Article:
Democratic partisans are nervous, which is probably healthy. Their man, John Kerry, stands literally head and shoulders above George W. Bush in personal and political stature. Kerry was a war hero when Bush was a slacker. Kerry's Vietnam experience led him into a career in public service, first as a prosecutor and later in Congress. Bush was involved in one failed business after another but he has been blessed with friends of the family who were willing to bail him out. Selected as president by friends on the Supreme Court, Bush made a hash of the economy, failed to follow up warnings about al Qaeda and then botched the war on terror when he disregarded the rest of the world and invaded Iraq, which had nothing to do with 9/11.
But somehow Kerry's advantage in the polls remains within the margin of error and Bush still leads in several states.
It should be noted that Kerry is still on his feet after an unprecented vicious first round of ads by the Bush-Cheney campaign and is starting to define himself with his own ads in 20 or so "battleground states." Also, it is just June and Bush's re-elect numbers are abysmal for an incumbent.
Still, there are only two ways to run a campaign -- scared or unopposed. And with a corporate media that is willing to accept any Bush statement with a minimum of skepticism, Dems need to get back to grassroots organizing.
There is help on the Internet, where sites such as Meetup.org and Moveon.com help like-minded groups get together. Howard Dean at democracyforamerica.com hopes to transform his presidential campaign into a permanent organization to build a grassroots network and support progressive candidates. (See links at populist.com for more good groups.)
If progressives want to elect Kerry, and perhaps even more importantly a Democratic Congress, they need to work at the neighborhood level to get people interested in politics again. They need to convince their neighbors that Dems can help.
The first principle is that people vote their self-interest. My family is Democratic because somebody met my great-grandfathers off the boats in Boston and New York and helped them find jobs. Eventually they found their way out to Iowa, where they prospered -- but never quite enough to become Republicans. During the Great Depression Franklin Roosevelt's New Deal showed how the government could help farmers and working people survive when markets collapsed. The GI Bill under Roosevelt and Harry Truman helped soldiers returning from World War II further their education and join the middle class.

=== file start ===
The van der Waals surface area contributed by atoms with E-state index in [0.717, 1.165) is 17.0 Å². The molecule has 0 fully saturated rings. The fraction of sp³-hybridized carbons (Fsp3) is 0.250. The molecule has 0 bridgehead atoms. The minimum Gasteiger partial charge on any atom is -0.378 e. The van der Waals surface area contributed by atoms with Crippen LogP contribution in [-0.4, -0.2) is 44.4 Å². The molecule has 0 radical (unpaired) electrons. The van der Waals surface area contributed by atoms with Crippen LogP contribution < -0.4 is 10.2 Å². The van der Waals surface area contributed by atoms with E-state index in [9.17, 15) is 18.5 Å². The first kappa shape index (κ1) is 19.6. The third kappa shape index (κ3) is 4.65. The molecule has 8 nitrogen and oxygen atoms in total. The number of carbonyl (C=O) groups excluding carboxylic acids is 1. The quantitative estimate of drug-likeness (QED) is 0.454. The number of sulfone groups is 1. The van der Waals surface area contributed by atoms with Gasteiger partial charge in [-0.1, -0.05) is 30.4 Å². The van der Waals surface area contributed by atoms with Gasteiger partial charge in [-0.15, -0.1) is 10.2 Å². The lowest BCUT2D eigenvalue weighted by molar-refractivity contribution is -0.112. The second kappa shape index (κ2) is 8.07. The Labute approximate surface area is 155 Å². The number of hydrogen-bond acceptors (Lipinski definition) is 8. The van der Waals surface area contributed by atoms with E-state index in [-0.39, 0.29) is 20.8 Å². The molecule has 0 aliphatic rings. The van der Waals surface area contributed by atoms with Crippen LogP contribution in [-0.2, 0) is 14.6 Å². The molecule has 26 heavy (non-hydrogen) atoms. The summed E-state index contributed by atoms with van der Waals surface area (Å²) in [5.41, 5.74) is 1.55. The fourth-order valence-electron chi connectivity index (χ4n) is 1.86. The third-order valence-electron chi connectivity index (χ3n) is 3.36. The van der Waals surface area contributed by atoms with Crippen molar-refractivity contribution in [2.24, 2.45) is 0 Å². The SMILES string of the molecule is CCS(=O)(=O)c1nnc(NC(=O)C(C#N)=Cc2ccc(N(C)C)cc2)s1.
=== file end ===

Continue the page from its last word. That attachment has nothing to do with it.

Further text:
The US prospered but its wealthiest citizens were dissatisfied. Never comfortable sharing power with the common people, conservative Republicans found common cause with Southern Democrats after World War II. They raised the specter of the Communist threat to splinter the Left and they passed the Taft Hartley Act to hobble the unions that threatened to move into the South.
Remembering that coalitions of poor whites and blacks in the Populist movement threatened the Southern establishment in the 1890s, Dixiecrats stymied efforts to provide equal opportunities for blacks and other minorities after the war. By the time the civil rights and voting rights acts were passed in the 1960s, race relations were poisoned for a generation. The Republicans were poised to scoop up Southern whites who were told that equal rights for blacks would threaten what little entitlements the working-class whites had.
That set the stage for Ronald Reagan, the B-movie actor who had been groomed by General Electric since the 1950s to be a spokesman for corporate interests. The long-term investment paid off in the 1980s when Reagan demonized government and those who depended on government assistance. He became the figurehead for corporatized government. Top corporate and personal income tax rates were slashed and regulations were eased. Domestic spending programs were targeted as "wasteful government spending" while a military buildup enriched defense industries. The "Reagan Democrats" were convinced that their self-interest coincided with the interests of the Fortune 500.